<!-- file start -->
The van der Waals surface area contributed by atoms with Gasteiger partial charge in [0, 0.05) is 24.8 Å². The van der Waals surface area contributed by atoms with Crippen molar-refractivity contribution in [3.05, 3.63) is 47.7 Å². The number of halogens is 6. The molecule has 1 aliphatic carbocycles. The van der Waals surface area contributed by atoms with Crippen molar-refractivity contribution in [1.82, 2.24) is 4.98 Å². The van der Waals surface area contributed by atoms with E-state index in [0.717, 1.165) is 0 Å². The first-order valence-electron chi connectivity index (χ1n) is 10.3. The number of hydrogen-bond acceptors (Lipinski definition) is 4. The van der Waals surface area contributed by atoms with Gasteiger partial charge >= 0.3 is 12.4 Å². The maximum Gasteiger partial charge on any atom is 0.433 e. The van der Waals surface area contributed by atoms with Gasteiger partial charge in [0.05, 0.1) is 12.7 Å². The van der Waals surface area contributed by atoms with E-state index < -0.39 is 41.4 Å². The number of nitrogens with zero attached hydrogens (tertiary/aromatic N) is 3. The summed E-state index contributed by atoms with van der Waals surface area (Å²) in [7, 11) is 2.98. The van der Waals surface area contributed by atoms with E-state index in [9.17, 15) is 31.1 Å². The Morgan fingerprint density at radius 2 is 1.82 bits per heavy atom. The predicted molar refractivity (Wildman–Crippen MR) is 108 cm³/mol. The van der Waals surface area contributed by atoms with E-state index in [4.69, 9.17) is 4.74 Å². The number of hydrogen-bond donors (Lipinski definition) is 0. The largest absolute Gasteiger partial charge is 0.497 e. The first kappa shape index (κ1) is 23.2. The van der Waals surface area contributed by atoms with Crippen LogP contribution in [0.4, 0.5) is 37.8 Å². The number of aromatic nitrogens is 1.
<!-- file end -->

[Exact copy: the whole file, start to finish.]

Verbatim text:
The van der Waals surface area contributed by atoms with Gasteiger partial charge in [0, 0.05) is 24.8 Å². The van der Waals surface area contributed by atoms with Crippen molar-refractivity contribution in [3.05, 3.63) is 47.7 Å². The number of halogens is 6. The molecule has 1 aliphatic carbocycles. The van der Waals surface area contributed by atoms with Crippen molar-refractivity contribution in [1.82, 2.24) is 4.98 Å². The van der Waals surface area contributed by atoms with E-state index in [0.717, 1.165) is 0 Å². The first-order valence-electron chi connectivity index (χ1n) is 10.3. The number of hydrogen-bond acceptors (Lipinski definition) is 4. The van der Waals surface area contributed by atoms with Gasteiger partial charge >= 0.3 is 12.4 Å². The maximum Gasteiger partial charge on any atom is 0.433 e. The van der Waals surface area contributed by atoms with Gasteiger partial charge in [0.05, 0.1) is 12.7 Å². The van der Waals surface area contributed by atoms with E-state index < -0.39 is 41.4 Å². The number of nitrogens with zero attached hydrogens (tertiary/aromatic N) is 3. The summed E-state index contributed by atoms with van der Waals surface area (Å²) in [7, 11) is 2.98. The van der Waals surface area contributed by atoms with E-state index in [9.17, 15) is 31.1 Å². The Morgan fingerprint density at radius 2 is 1.82 bits per heavy atom. The predicted molar refractivity (Wildman–Crippen MR) is 108 cm³/mol. The van der Waals surface area contributed by atoms with E-state index in [4.69, 9.17) is 4.74 Å². The number of hydrogen-bond donors (Lipinski definition) is 0. The largest absolute Gasteiger partial charge is 0.497 e. The first kappa shape index (κ1) is 23.2. The van der Waals surface area contributed by atoms with Crippen LogP contribution in [0.4, 0.5) is 37.8 Å². The number of aromatic nitrogens is 1.